Is my tech running shirt too smelly to save?
September 13, 2010 10:02 AM   Subscribe

My usual method of de-stinking my tech running shirt isn't working. What have you found works?

I've been using Penguin tech wash on my tech shirts and have been happy with the results until recently. I'm not sure if it's because I've been going on longer runs, but my shirts still smell after my usual washing routine, which is:

- place shirt in sink (inside out) with 1/2 bottle cap or so of tech wash and cold water;

- agitate two or three times during a 30 minutes period;

- rinse twice and dry on clothes rack outside.

The running shirt is New Balance, bought about 3 or 4 months ago. (I have other tech shirts that I wear in rotation.)

Is there some other tech wash or method I can try to remove the odor from my running shirts? What have you found works well at removing the b.o. on your tech shirts? Or is the life of a running shirt limited and once they get The Stink, it's time to get another one? I would like to hear from runners who wear tech shirts.

Bonus points if the tech wash is inexpensive.

(If it's relevant: I usually run three times a week and I hang up my running clothes to air out immediately after I get home, washing them later that day or the next day.)
posted by joseph conrad is fully awesome to Food & Drink (18 answers total) 14 users marked this as a favorite
I've had some success soaking the shirts for a few hours in ammonia and water (around a cup of ammonia in a bucket of water), then dumping the whole bucket into a washing machine, adding regular laundry detergent and washing it on hot. Generic ammonia is really cheap.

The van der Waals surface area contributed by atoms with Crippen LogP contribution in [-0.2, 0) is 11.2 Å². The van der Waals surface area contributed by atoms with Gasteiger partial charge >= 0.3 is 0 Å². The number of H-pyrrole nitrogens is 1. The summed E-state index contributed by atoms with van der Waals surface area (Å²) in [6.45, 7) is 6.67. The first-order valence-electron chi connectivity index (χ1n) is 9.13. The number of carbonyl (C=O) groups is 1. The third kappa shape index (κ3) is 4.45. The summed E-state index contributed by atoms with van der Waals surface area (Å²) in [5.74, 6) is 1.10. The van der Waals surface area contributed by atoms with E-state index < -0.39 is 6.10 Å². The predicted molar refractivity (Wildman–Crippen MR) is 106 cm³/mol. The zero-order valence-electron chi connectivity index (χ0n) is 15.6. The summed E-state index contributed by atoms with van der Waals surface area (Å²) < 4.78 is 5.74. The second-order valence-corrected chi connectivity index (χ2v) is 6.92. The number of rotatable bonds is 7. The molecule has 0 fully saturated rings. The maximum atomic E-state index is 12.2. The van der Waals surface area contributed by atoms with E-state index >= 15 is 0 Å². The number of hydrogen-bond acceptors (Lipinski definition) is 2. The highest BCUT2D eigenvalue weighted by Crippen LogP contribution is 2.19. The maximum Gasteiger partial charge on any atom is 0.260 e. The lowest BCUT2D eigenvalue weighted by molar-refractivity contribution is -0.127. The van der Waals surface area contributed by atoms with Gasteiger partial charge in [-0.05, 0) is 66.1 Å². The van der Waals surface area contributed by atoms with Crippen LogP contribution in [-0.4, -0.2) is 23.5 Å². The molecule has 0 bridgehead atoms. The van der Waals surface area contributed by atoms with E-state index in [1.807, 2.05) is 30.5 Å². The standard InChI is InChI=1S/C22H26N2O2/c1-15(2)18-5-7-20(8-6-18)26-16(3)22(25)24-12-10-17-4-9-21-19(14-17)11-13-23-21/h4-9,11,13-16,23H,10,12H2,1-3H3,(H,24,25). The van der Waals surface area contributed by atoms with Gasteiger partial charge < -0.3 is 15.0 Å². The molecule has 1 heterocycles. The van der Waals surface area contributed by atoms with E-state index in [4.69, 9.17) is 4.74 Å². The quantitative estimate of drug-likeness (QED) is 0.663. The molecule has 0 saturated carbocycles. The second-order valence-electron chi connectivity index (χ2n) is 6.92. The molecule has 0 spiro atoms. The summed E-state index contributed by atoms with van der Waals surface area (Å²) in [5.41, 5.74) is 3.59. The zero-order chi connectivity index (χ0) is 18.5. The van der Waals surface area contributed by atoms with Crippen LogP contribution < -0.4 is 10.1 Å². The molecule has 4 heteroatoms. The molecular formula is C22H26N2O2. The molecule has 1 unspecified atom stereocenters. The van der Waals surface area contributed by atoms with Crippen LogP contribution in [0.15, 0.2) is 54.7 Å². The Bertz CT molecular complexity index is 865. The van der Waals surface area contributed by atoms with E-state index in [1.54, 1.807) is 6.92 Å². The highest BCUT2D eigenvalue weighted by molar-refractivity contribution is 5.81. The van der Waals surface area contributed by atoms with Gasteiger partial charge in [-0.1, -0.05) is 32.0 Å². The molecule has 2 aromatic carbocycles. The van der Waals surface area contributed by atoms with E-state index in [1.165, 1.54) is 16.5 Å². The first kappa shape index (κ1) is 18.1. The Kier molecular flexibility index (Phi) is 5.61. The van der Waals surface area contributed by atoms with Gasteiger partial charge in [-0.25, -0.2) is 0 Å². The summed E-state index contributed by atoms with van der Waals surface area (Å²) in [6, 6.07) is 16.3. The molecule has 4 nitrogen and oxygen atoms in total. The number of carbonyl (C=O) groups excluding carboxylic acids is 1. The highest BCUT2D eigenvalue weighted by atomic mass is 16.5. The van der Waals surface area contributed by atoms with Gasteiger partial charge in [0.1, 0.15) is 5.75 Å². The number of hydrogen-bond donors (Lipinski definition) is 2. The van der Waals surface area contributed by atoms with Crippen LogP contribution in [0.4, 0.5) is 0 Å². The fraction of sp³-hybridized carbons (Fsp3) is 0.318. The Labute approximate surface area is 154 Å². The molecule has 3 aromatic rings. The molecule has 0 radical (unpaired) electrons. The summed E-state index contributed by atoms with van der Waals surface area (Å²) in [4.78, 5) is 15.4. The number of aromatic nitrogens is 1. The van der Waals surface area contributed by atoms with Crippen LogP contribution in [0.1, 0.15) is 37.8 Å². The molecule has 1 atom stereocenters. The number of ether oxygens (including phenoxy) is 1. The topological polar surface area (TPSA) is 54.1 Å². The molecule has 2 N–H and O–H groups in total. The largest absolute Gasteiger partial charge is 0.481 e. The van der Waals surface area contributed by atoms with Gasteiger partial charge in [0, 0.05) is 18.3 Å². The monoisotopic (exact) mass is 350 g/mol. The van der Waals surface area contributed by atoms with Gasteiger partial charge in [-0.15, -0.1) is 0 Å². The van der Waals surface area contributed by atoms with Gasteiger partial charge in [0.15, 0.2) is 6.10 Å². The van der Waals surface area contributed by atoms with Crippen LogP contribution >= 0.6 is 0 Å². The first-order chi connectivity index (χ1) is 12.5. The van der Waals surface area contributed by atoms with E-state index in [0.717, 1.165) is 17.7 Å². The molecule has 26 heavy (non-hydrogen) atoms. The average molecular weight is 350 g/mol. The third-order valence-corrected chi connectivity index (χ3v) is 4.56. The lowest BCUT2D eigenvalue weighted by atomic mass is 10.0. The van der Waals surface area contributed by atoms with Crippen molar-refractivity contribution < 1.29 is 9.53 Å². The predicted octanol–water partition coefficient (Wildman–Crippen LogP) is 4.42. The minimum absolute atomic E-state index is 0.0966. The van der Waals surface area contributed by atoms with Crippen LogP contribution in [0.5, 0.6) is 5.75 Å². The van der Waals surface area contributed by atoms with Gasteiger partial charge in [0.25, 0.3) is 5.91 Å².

It works OK usually, but after a couple wearings they start to smell again. I've given up on these shirts because it's just a pain in the butt and I hate the smell. I wear cotton/poly blends now and I don't have the stench problem.
posted by jeff-o-matic at 10:12 AM on September 13, 2010

Try a washing machine. Failing that, more changes of water.
posted by zachlipton at 10:26 AM on September 13, 2010 [1 favorite]

Well, this works for stinky towels in my experience:

1/2 cup of Borax
1/2 cup of white vinegar
Win Sports Detergent

I put the Borax directly in the washer's tub with the clothes and the vinegar in the fabric soften compartment. This works for really stinky wet towels (the ones you've forgotten and left in a wet pile for weeks), so I'll bet it works for sweaty clothes too. If you're going to handwash them, wear gloves or you'll dry your skin out.

Don't throw your sports clothes away just because they stink (that's what The Evil Manufacturers want you to do so you'll keep buying new ones). The smell will some out; you just have to be patient and find the right combo of ingredients that works for your particular issue.
posted by LuckySeven~ at 10:27 AM on September 13, 2010

If you have a washer with a gentle cycle, try baking soda and borax (about .5 cup of each). Adding 3-4 drops each of tea tree and eucalyptus oils to the regular wash also works to get smells out.
posted by Aleen at 10:27 AM on September 13, 2010

When my boyfriend came back from two weeks sweating in Shanghai in the middle of the summer, all of his shirts (under armor, nike, and similar) stunk. After a good, long soak in detergent+baking soda and a regular wash, they were ok again.
posted by phunniemee at 10:28 AM on September 13, 2010 [1 favorite]

P.S. I've successfully used that method with our tech shirts also, but I think the wet, stinky towel challenge is the ultimate test of any laundry detergent.
posted by LuckySeven~ at 10:32 AM on September 13, 2010

Sunlight (if line drying is acceptable in your neighborhood)
posted by caddis at 10:42 AM on September 13, 2010

I rinse the shirt in tap water when it comes off my body, preferably before the sweat dries. I wash my running shirts with all of my other laundry, usually on warm with a cold wash. I've been wearing the same shirts for years, and they don't stink until after they get sweaty, by which time I'm stinky too.